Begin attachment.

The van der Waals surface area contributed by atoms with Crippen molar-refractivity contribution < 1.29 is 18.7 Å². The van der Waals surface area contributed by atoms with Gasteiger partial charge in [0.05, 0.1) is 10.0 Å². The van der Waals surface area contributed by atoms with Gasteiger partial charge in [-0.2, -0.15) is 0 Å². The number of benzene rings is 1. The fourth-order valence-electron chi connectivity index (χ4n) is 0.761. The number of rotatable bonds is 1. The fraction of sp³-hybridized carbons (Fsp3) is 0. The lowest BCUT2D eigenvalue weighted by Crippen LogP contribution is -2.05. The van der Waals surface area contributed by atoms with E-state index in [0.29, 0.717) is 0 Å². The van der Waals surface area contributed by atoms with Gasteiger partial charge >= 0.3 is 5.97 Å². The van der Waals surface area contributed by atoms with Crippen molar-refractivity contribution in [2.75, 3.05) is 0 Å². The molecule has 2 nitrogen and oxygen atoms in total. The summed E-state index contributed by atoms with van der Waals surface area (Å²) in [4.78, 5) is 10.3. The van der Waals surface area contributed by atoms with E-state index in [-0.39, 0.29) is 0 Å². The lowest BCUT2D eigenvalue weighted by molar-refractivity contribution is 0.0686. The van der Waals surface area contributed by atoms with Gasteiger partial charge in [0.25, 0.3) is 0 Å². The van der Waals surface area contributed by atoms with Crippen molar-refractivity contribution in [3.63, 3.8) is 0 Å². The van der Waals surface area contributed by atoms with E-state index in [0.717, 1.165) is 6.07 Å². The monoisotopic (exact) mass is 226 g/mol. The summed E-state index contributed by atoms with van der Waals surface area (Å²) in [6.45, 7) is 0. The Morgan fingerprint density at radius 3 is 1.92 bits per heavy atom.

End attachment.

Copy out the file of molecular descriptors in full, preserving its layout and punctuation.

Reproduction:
The van der Waals surface area contributed by atoms with Crippen molar-refractivity contribution < 1.29 is 18.7 Å². The van der Waals surface area contributed by atoms with Gasteiger partial charge in [0.05, 0.1) is 10.0 Å². The van der Waals surface area contributed by atoms with Gasteiger partial charge in [-0.2, -0.15) is 0 Å². The number of benzene rings is 1. The fourth-order valence-electron chi connectivity index (χ4n) is 0.761. The number of rotatable bonds is 1. The fraction of sp³-hybridized carbons (Fsp3) is 0. The lowest BCUT2D eigenvalue weighted by Crippen LogP contribution is -2.05. The van der Waals surface area contributed by atoms with E-state index in [0.29, 0.717) is 0 Å². The van der Waals surface area contributed by atoms with Gasteiger partial charge >= 0.3 is 5.97 Å². The van der Waals surface area contributed by atoms with Crippen molar-refractivity contribution in [2.75, 3.05) is 0 Å². The molecule has 2 nitrogen and oxygen atoms in total. The summed E-state index contributed by atoms with van der Waals surface area (Å²) in [4.78, 5) is 10.3. The van der Waals surface area contributed by atoms with E-state index in [-0.39, 0.29) is 0 Å². The lowest BCUT2D eigenvalue weighted by molar-refractivity contribution is 0.0686. The van der Waals surface area contributed by atoms with Gasteiger partial charge in [0.25, 0.3) is 0 Å². The van der Waals surface area contributed by atoms with Crippen molar-refractivity contribution in [3.63, 3.8) is 0 Å². The van der Waals surface area contributed by atoms with E-state index in [0.717, 1.165) is 6.07 Å². The monoisotopic (exact) mass is 226 g/mol. The summed E-state index contributed by atoms with van der Waals surface area (Å²) in [6.45, 7) is 0. The Morgan fingerprint density at radius 3 is 1.92 bits per heavy atom.